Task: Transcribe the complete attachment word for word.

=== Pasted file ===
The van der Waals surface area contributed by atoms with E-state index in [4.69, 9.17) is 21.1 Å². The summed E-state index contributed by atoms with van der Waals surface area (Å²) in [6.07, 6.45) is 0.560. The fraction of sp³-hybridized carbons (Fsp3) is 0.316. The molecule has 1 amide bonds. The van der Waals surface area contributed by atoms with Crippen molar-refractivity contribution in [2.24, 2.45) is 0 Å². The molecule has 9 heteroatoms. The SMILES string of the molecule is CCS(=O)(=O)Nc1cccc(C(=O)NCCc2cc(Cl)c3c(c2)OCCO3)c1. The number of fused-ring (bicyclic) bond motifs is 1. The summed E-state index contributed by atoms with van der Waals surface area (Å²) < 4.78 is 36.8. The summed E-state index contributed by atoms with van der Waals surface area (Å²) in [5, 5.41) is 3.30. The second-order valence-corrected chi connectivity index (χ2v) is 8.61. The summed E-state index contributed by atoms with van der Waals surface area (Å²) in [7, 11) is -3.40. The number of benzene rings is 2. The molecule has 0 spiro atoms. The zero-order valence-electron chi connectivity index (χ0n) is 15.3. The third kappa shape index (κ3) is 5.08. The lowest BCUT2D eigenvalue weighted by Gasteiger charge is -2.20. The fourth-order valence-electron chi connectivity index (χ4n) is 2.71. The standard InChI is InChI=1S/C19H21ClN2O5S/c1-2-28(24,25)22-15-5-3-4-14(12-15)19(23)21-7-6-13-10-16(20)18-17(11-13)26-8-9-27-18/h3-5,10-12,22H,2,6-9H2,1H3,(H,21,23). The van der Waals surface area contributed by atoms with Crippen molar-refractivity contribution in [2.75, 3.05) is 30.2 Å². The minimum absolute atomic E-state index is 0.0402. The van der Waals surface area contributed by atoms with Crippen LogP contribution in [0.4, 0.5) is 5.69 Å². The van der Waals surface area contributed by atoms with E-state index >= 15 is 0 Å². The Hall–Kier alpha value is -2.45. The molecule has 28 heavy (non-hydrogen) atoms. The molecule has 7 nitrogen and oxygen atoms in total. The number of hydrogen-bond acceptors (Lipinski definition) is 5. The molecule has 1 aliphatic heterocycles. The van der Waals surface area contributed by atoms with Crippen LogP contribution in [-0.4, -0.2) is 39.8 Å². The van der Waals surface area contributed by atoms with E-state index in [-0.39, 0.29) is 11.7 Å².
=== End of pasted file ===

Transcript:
The van der Waals surface area contributed by atoms with E-state index in [4.69, 9.17) is 21.1 Å². The summed E-state index contributed by atoms with van der Waals surface area (Å²) in [6.07, 6.45) is 0.560. The fraction of sp³-hybridized carbons (Fsp3) is 0.316. The molecule has 1 amide bonds. The van der Waals surface area contributed by atoms with Crippen molar-refractivity contribution in [2.24, 2.45) is 0 Å². The molecule has 9 heteroatoms. The SMILES string of the molecule is CCS(=O)(=O)Nc1cccc(C(=O)NCCc2cc(Cl)c3c(c2)OCCO3)c1. The number of fused-ring (bicyclic) bond motifs is 1. The summed E-state index contributed by atoms with van der Waals surface area (Å²) < 4.78 is 36.8. The summed E-state index contributed by atoms with van der Waals surface area (Å²) in [5, 5.41) is 3.30. The second-order valence-corrected chi connectivity index (χ2v) is 8.61. The summed E-state index contributed by atoms with van der Waals surface area (Å²) in [7, 11) is -3.40. The number of benzene rings is 2. The molecule has 0 spiro atoms. The zero-order valence-electron chi connectivity index (χ0n) is 15.3. The third kappa shape index (κ3) is 5.08. The lowest BCUT2D eigenvalue weighted by Gasteiger charge is -2.20. The fourth-order valence-electron chi connectivity index (χ4n) is 2.71. The standard InChI is InChI=1S/C19H21ClN2O5S/c1-2-28(24,25)22-15-5-3-4-14(12-15)19(23)21-7-6-13-10-16(20)18-17(11-13)26-8-9-27-18/h3-5,10-12,22H,2,6-9H2,1H3,(H,21,23). The van der Waals surface area contributed by atoms with Crippen molar-refractivity contribution in [2.75, 3.05) is 30.2 Å². The minimum absolute atomic E-state index is 0.0402. The van der Waals surface area contributed by atoms with Crippen LogP contribution in [0.4, 0.5) is 5.69 Å². The van der Waals surface area contributed by atoms with E-state index >= 15 is 0 Å². The Hall–Kier alpha value is -2.45. The molecule has 28 heavy (non-hydrogen) atoms. The molecule has 7 nitrogen and oxygen atoms in total. The number of hydrogen-bond acceptors (Lipinski definition) is 5. The molecule has 1 aliphatic heterocycles. The van der Waals surface area contributed by atoms with Crippen LogP contribution in [-0.4, -0.2) is 39.8 Å². The van der Waals surface area contributed by atoms with E-state index in [-0.39, 0.29) is 11.7 Å².